sorry for the lack of updates, i’ve been waking up later and later (yesterday at 720, this morning 730) and getting to work later and later (from arriving around 810/830, to arriving at 845, and for the past two days 905/915…. oops.) 2 months goes by so quickly, especially now that life has picked up a little after meeting more people around town. i’m kinda sad knowing i’ll be leaving everyone in 2 weeks, and i wasn’t able to stay a few days more, sans-work, since changing my ticket would cost almost half of the fare price. but i believe everything happens for a reason, and we’re put in “the right places at the right times” for God’s higher purpose, so it’s just a matter of enjoying my time here and hopefully impacting the people around me in some way or fashion.


but on to the post.


i’ve had several conversations with my aunt about language. language barriers due to the actual languages, different generations and cultures, different interpretations, misunderstandings. language skills at the office. how my cantonese has improved. how i don’t actually speak like a little girl, but just..singaporean. i mentioned that i can’t tell the difference between singaporean cantonese and hong kong cantonese are different, i can only tell if someone’s first language is either mandarin or cantonese, and they’re speaking the other.

today, i realized i don’t even understand chinese-accented english. so much for being a stale fob and immersing myself in asia all my summers…


Incident #1-
[while briefing me on my new task]
supervisor 1: hm, have you seen the hkicpa’s teleco reports? they might be useful
me: oh…. no… haha i don’t even know what teleco is
[supervisor begins clicking around on the website to show me]
[i follow along, and see that she ends up on “technical reports”]

i hope she didn’t catch that bit about me now knowing what teleco is….. or if she heard it, i hope she didn’t think i was making fun of her english….


Incident #2-
background: i sent my other supervisor an email about 15min before our lunch break, regarding my task
[5min before lunch]  (though to be honest, my supervisors generally leave around 1235 for 1245-2pm lunch haha)
[supervisor 2 walks by my work area/open cubicle. i assume she’s leaving for lunch, so i look up and smile]
[she pauses and shifts over]: oh wing, i received your email, but will reply to it later, i am going to bathroom first (waves her arm in the general direction)
me: oh..ok yeah that’s fine! *waves*

then i proceed to wait for a few minutes, a little confused bc i’m not sure if i should stay until she gets back, or leave bc it’s lunch time… i mean, what if she was taking a nap in the bathroom?? (refer to previous posts)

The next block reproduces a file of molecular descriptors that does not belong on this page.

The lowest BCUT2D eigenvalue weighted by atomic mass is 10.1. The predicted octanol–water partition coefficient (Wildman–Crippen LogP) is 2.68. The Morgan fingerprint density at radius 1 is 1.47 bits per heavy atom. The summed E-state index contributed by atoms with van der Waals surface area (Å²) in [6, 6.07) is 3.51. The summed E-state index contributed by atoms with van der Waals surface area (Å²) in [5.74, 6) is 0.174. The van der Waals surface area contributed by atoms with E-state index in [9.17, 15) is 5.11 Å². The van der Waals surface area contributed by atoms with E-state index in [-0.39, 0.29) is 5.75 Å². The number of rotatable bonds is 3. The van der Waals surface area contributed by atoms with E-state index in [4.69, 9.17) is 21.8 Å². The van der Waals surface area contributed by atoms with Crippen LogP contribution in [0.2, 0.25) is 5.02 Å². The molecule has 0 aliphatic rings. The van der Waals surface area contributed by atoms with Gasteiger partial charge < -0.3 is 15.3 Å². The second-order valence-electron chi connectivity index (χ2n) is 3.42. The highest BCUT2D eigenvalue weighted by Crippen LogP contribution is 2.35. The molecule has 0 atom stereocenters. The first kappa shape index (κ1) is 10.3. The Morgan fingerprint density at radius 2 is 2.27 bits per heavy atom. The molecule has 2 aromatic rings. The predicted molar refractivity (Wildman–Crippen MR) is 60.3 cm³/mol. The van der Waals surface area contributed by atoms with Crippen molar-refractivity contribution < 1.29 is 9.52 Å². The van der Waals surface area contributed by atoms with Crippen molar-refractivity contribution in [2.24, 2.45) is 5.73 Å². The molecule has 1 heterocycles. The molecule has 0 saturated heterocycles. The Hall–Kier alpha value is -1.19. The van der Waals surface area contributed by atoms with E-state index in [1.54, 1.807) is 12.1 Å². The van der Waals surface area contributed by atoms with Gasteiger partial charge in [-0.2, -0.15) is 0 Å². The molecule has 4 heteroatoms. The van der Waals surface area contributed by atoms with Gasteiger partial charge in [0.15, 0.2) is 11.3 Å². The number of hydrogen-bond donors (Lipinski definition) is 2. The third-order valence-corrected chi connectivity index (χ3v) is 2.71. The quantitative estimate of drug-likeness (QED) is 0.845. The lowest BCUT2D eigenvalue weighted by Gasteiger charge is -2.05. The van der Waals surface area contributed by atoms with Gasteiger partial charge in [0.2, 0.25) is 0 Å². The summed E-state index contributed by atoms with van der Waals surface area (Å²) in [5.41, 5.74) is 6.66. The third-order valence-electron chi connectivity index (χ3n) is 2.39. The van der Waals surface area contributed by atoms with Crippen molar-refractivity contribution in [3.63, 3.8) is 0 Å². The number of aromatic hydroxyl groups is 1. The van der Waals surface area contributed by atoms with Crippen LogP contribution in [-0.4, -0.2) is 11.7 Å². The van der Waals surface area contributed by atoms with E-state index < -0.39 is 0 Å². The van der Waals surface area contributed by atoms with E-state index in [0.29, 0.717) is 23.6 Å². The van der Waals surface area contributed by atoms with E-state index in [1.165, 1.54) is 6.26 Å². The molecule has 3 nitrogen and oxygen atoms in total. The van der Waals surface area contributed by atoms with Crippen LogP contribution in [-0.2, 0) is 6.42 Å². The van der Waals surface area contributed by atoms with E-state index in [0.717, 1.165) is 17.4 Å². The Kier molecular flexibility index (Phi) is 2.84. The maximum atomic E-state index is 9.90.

after a few more minutes, i figured i should just go get food. it’s lunch! she wouldn’t blame me for not waiting the whole hour, right? and if she wasn’t back by then, well, that was just a long bathroom break.

as i left the office, i kept thinking about the situation, and all of a sudden the wires finally fell into place and the light flared.
what i had heard and understood as “i am going to bathroom first” was actually “i am going to buy food first”
oh sigh.



add these to my noodle shop incident a few weeks back, and i’m just having great fun with language in hong kong haha

dictionary entry:
noodle shop incident – synonyms: embarrassing, illiterate. antonym: successfully faking it.

for those of you who haven’t been to hk or don’t remember much of it, there are a bunch of individual stall shops and restaurants. places where people go to experience “real hong kong” i guess. chinese food, etc. it’s cheap and good. what’s not to like? asian’s dream, right? but the downside? everything is chinese. food, menu, and people alike.

several weeks ago, i walked into one such noodle shop for lunch, bc i had to help my grandparents with some event or another after church, and the place was on the way. for these shops, most people just choose their own noodle items (whether it be meat or veggies or fish or whatever). so what if i couldn’t read all the words? i know “beef” and “fish” and “vegetable”. and all i had to do was circle what i wanted in my noodles. simple enough, i could just fake my way through it and circle randomly if worst comes to worst.
i tried to read to the best of my abilities, circled 3 items on the ordering sheet, and passed it along to the lady working there. “i’m ready!”
she looks at the paper, studies it for a few seconds, and then turns to me, sarcastically “what, you’re not eating noodles?”

the smart faker that i am, i can’t read the word “noodles” (or “soup” for that matter), and had chosen 3 toppings/items to go along with my non existent noodle and soup base choices. she shoved the paper back to me and asked me to choose something, but because i didn’t know how to read i just stared at her (i didn’t know where the noodle description was!). as hkers are all impatient, she then spoke to me in mandarin, jabbing at each noodle choice as she read a few items aloud. and then she chose my soup base for me too haha.

yeah, it was kinda embarrassing, but guess what? i don’t know people in hk, so it’s all good. there’s something to be said about the privacy you feel amongst a group of complete strangers.